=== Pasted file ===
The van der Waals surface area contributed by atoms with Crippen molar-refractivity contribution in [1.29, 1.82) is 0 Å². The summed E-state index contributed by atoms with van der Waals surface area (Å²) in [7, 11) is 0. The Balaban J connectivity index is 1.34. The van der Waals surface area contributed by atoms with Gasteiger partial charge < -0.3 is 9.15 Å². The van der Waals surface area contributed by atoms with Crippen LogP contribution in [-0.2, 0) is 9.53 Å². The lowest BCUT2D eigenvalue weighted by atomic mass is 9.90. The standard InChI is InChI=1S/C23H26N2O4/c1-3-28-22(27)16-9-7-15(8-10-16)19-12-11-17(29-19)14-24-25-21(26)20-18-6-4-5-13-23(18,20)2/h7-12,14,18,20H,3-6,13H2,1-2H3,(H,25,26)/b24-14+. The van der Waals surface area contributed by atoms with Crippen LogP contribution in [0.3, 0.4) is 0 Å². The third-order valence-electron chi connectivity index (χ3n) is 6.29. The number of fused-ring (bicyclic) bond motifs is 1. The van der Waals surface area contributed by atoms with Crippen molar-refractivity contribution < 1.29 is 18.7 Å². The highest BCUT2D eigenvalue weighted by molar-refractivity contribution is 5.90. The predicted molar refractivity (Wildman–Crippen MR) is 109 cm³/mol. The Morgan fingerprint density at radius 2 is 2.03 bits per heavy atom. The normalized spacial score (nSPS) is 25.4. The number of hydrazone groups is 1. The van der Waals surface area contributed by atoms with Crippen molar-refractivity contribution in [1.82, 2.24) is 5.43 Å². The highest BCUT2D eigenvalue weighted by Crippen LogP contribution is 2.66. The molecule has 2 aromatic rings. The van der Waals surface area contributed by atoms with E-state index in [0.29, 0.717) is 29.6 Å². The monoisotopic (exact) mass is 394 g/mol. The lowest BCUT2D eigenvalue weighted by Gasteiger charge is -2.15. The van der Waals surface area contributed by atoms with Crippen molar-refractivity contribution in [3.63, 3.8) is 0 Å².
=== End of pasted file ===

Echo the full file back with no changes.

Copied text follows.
The van der Waals surface area contributed by atoms with Crippen molar-refractivity contribution in [1.29, 1.82) is 0 Å². The summed E-state index contributed by atoms with van der Waals surface area (Å²) in [7, 11) is 0. The Balaban J connectivity index is 1.34. The van der Waals surface area contributed by atoms with Gasteiger partial charge < -0.3 is 9.15 Å². The van der Waals surface area contributed by atoms with Crippen LogP contribution in [-0.2, 0) is 9.53 Å². The lowest BCUT2D eigenvalue weighted by atomic mass is 9.90. The standard InChI is InChI=1S/C23H26N2O4/c1-3-28-22(27)16-9-7-15(8-10-16)19-12-11-17(29-19)14-24-25-21(26)20-18-6-4-5-13-23(18,20)2/h7-12,14,18,20H,3-6,13H2,1-2H3,(H,25,26)/b24-14+. The van der Waals surface area contributed by atoms with Crippen LogP contribution in [0.3, 0.4) is 0 Å². The third-order valence-electron chi connectivity index (χ3n) is 6.29. The number of fused-ring (bicyclic) bond motifs is 1. The van der Waals surface area contributed by atoms with Crippen molar-refractivity contribution < 1.29 is 18.7 Å². The highest BCUT2D eigenvalue weighted by molar-refractivity contribution is 5.90. The predicted molar refractivity (Wildman–Crippen MR) is 109 cm³/mol. The Morgan fingerprint density at radius 2 is 2.03 bits per heavy atom. The normalized spacial score (nSPS) is 25.4. The number of hydrazone groups is 1. The van der Waals surface area contributed by atoms with Crippen molar-refractivity contribution in [1.82, 2.24) is 5.43 Å². The highest BCUT2D eigenvalue weighted by Crippen LogP contribution is 2.66. The molecule has 2 aromatic rings. The van der Waals surface area contributed by atoms with E-state index in [0.29, 0.717) is 29.6 Å². The monoisotopic (exact) mass is 394 g/mol. The lowest BCUT2D eigenvalue weighted by Gasteiger charge is -2.15. The van der Waals surface area contributed by atoms with Crippen molar-refractivity contribution in [3.63, 3.8) is 0 Å².